Laboratory Director, Gene Brewer, recently discussed the Mandela Effect with Mental Floss. The author of the article (Jake Rossen) and Gene provide 10 well known examples of the Mandela Effect. You can read the full article here and see if you have fallen prey to examples listed.
Laboratory Director, Gene Brewer, was recently interviewed by ABC15 Arizona about how memory failures can lead to leaving children in the backseat of cars. You can read the full article here.
Another annual Psychonomics Society meeting has come and gone. This years event took place in New Orleans, Lousiana from November 15-18th. Blake Elliott presented a poster about value directed encoding and retrieval. His poster was nominated for and won APA Division 3’s Poster Contest. Post-doc Matthew Robison and graduate student Derek Ellis both presented posters. Lab alum, and graduate students, Peter Whitehead (Duke) and Anne Vogel (University of Mississippi) shared posters as well. Lastly, Hunter Ball (University of Texas: Arlington) helped close out Psychonomics with by giving a talk about his recent work on prospective memory.
Last week local evening news reporter and weather anchor Kristy Siefkin visited the Memory and Attention Control Laboratory to talk with Gene Brewer about the Mandela Effect.
This post will be updated with the video segment after it airs, but in the meantime here are Kristy and Brian Kae of Fox 10 news wearing our new 256-electrode EGI caps.
Update 7/27/2017: The segment aired on 7/24/2017 and here is a link to view the segment and write-up.
As the Summer semester draws to a close, we wanted to take a moment to highlight our intern Rohan Tripathi. Rohan, a local high school student, spent the summer working with us on a variety of projects and presented findings at the Banner Sun Research Institute Intern poster session.
To read his full story follow this link.
Rohan Tripathi (left), Gene Brewer (middle), & Derek Ellis (right)
This video is a bit late to the party, but after much trial and error we have a product we would like to distribute.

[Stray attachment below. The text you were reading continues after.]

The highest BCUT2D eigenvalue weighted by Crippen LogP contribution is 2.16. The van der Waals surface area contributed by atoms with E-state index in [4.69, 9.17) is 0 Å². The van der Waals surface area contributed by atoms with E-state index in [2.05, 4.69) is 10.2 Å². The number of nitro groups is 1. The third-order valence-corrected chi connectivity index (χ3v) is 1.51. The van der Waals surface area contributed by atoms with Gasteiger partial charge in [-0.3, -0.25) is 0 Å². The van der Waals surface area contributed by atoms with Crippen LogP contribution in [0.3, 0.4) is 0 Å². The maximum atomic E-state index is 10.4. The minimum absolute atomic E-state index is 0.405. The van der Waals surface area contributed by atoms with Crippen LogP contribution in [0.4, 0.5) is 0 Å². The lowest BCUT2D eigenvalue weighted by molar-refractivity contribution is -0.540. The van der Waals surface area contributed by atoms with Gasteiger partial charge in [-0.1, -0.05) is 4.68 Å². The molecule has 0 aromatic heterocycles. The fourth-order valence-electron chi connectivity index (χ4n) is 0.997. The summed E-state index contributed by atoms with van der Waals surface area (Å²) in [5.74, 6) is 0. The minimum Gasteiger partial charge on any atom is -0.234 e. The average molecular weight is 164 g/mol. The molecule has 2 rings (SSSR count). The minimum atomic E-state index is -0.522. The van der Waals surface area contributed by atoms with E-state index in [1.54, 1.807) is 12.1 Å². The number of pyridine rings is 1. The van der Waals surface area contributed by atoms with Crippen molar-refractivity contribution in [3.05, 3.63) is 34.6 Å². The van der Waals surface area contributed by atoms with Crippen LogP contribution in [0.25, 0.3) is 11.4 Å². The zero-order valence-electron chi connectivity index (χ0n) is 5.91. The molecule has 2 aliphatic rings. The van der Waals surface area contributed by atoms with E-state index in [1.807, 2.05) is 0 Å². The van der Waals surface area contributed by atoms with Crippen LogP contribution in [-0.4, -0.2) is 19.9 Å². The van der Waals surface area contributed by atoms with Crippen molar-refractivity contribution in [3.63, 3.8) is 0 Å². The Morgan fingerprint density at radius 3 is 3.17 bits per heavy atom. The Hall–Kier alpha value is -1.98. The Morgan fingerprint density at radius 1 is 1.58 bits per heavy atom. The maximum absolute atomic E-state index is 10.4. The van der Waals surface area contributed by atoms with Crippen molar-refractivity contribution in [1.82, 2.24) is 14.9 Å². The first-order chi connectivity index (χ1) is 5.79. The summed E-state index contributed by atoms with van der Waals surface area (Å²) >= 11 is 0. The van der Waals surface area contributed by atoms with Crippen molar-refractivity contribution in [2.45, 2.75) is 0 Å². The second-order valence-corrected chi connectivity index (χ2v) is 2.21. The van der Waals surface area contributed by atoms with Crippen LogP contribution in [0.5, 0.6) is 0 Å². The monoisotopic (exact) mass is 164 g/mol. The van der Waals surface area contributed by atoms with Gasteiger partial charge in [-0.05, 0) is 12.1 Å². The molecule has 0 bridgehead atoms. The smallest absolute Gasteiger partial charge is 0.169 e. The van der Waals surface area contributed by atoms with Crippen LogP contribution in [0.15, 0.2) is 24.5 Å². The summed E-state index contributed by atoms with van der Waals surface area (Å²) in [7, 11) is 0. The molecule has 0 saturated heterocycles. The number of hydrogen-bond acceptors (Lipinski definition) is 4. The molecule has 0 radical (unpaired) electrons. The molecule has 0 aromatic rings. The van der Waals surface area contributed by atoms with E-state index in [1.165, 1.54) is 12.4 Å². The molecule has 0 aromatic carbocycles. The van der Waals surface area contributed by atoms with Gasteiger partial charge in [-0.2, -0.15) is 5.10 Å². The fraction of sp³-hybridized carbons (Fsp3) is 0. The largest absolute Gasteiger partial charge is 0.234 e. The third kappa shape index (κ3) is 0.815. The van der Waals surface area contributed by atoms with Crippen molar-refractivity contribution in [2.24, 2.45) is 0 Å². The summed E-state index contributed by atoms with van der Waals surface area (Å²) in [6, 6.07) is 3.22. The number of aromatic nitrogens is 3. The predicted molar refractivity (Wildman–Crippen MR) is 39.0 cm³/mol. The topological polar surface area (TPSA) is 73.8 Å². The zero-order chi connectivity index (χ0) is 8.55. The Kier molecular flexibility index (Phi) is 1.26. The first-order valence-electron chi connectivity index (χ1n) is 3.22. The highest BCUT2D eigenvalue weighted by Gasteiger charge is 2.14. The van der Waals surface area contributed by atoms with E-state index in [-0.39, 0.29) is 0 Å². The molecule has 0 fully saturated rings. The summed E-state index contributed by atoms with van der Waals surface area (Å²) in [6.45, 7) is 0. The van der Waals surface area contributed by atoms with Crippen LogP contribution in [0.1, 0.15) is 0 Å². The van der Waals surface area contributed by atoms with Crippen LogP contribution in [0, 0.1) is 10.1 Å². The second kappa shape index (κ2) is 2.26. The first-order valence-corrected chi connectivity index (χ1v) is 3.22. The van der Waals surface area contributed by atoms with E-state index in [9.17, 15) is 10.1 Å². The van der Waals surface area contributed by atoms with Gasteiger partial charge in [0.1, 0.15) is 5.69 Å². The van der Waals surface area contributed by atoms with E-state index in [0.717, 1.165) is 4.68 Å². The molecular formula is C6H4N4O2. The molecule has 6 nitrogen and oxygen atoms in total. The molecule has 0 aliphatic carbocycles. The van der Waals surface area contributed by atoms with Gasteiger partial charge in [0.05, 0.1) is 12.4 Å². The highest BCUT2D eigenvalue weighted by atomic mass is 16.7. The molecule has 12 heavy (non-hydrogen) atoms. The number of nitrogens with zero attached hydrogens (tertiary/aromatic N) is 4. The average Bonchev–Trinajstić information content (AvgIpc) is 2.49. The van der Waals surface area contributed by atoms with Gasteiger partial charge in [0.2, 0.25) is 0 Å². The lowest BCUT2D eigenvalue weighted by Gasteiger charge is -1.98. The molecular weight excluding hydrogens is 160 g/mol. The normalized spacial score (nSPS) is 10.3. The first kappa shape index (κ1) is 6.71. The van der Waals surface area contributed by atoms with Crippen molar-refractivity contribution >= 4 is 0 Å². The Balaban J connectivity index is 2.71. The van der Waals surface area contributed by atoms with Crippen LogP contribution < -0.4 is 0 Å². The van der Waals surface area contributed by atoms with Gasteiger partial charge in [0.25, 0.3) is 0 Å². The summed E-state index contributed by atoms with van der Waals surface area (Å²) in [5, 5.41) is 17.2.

Once a year Arizona State University hosts Night of the Open Door. This event is setup as a public outreach event that allows people to tour the campus and see the various projects that researchers, students, and staff are working on.
This is our second time participating in the event and we wanted to come up with a way to teach people about memory research. After some brain storming we thought a fun way to do so would be to show off virtual reality based research and do a real-time graphing demonstration.
The video will explain some of the details of the event and the task used. It will also explain how we created the graphs and captured the video. Ultimately, this video may be updated over time but we wanted to share it with everyone before the opportunity passed.
A big thanks to our RAs Thomas Poniatowski, Shuangting Li, Jen Jondac, Wen Yu, Nowed Patwary, and Alex Pruneda. A special thanks to Kimberly Wingert for organizing setup and breakdown. A big tip of the hat to Derek Ellis for his technical support and work on the video. Lastly, a thanks to ASU for hosting the event and allowing us to take part.
Coming May 7th, 2016 we will hosting a mini-conference on Oscillatory Dynamics.
The conference will include a multitude of guest speakers and insightful for both established researchers and undergraduates.
The annual Psychonomic’s Society meeting was held in Chicago a few weeks ago and we wanted to present everyone with access to our posters. The posters encompass several different projects that the lab has been working on.
Kimberly M. Wingert, B. Hunter Ball, Chris Blais, & Gene A. Brewer
Negative Arousing Images Impair Working Memory Encoding
Chris Blais, Peter S. Whitehead, & Gene A. Brewer
Is Cognitive Control Unreliable? When Means are not Enough
Derek Ellis, Chris Blais, & Gene A. Brewer (not shown at Psychonomics)
Video Games and Working Memory
We recently posted an interview of Dr. Adam Cohen, a MAClab collaborator, and our current research on Trust. The research discussed in the article just hit press and is available for your enjoyment.